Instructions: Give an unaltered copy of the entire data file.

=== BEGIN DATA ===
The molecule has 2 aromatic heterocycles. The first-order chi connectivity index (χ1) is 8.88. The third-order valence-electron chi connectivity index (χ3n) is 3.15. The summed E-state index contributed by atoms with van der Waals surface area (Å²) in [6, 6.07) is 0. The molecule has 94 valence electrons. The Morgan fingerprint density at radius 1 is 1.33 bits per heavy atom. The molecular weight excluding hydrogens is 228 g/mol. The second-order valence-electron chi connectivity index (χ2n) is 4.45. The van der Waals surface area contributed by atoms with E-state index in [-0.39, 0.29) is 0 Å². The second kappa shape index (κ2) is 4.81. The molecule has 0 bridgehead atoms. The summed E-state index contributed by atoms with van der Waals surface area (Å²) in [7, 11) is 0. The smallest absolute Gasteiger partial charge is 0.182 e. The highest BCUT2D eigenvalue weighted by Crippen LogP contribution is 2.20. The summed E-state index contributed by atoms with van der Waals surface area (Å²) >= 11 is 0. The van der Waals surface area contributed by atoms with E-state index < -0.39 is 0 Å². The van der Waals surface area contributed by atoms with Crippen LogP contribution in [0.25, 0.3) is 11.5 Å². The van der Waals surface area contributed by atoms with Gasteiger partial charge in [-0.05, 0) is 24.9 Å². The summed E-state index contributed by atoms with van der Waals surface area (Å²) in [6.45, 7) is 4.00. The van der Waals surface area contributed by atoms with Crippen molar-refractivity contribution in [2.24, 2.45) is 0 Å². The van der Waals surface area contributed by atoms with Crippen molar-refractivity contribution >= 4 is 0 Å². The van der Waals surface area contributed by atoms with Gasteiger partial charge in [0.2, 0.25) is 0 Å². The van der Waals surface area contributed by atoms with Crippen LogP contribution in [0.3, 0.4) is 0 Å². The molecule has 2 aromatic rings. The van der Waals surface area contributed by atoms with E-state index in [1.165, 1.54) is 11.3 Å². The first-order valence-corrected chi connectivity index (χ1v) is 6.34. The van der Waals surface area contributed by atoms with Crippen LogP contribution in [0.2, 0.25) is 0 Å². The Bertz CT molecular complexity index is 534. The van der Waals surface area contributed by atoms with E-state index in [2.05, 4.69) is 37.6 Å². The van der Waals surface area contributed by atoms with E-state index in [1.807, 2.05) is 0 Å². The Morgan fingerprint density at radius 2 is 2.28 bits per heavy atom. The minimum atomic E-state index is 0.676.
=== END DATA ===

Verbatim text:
The molecule has 2 aromatic heterocycles. The first-order chi connectivity index (χ1) is 8.88. The third-order valence-electron chi connectivity index (χ3n) is 3.15. The summed E-state index contributed by atoms with van der Waals surface area (Å²) in [6, 6.07) is 0. The molecule has 94 valence electrons. The Morgan fingerprint density at radius 1 is 1.33 bits per heavy atom. The molecular weight excluding hydrogens is 228 g/mol. The second-order valence-electron chi connectivity index (χ2n) is 4.45. The van der Waals surface area contributed by atoms with E-state index in [-0.39, 0.29) is 0 Å². The second kappa shape index (κ2) is 4.81. The molecule has 0 bridgehead atoms. The summed E-state index contributed by atoms with van der Waals surface area (Å²) in [7, 11) is 0. The smallest absolute Gasteiger partial charge is 0.182 e. The highest BCUT2D eigenvalue weighted by Crippen LogP contribution is 2.20. The summed E-state index contributed by atoms with van der Waals surface area (Å²) >= 11 is 0. The van der Waals surface area contributed by atoms with E-state index < -0.39 is 0 Å². The van der Waals surface area contributed by atoms with Crippen LogP contribution in [0.25, 0.3) is 11.5 Å². The van der Waals surface area contributed by atoms with Gasteiger partial charge in [-0.05, 0) is 24.9 Å². The summed E-state index contributed by atoms with van der Waals surface area (Å²) in [6.45, 7) is 4.00. The van der Waals surface area contributed by atoms with Crippen molar-refractivity contribution in [2.24, 2.45) is 0 Å². The van der Waals surface area contributed by atoms with Crippen molar-refractivity contribution >= 4 is 0 Å². The van der Waals surface area contributed by atoms with Gasteiger partial charge in [0.2, 0.25) is 0 Å². The van der Waals surface area contributed by atoms with Crippen LogP contribution in [0.3, 0.4) is 0 Å². The molecule has 2 aromatic rings. The van der Waals surface area contributed by atoms with E-state index in [1.165, 1.54) is 11.3 Å². The first-order valence-corrected chi connectivity index (χ1v) is 6.34. The van der Waals surface area contributed by atoms with Crippen LogP contribution in [0.2, 0.25) is 0 Å². The Bertz CT molecular complexity index is 534. The van der Waals surface area contributed by atoms with E-state index in [2.05, 4.69) is 37.6 Å². The van der Waals surface area contributed by atoms with E-state index in [1.807, 2.05) is 0 Å². The Morgan fingerprint density at radius 2 is 2.28 bits per heavy atom. The minimum atomic E-state index is 0.676.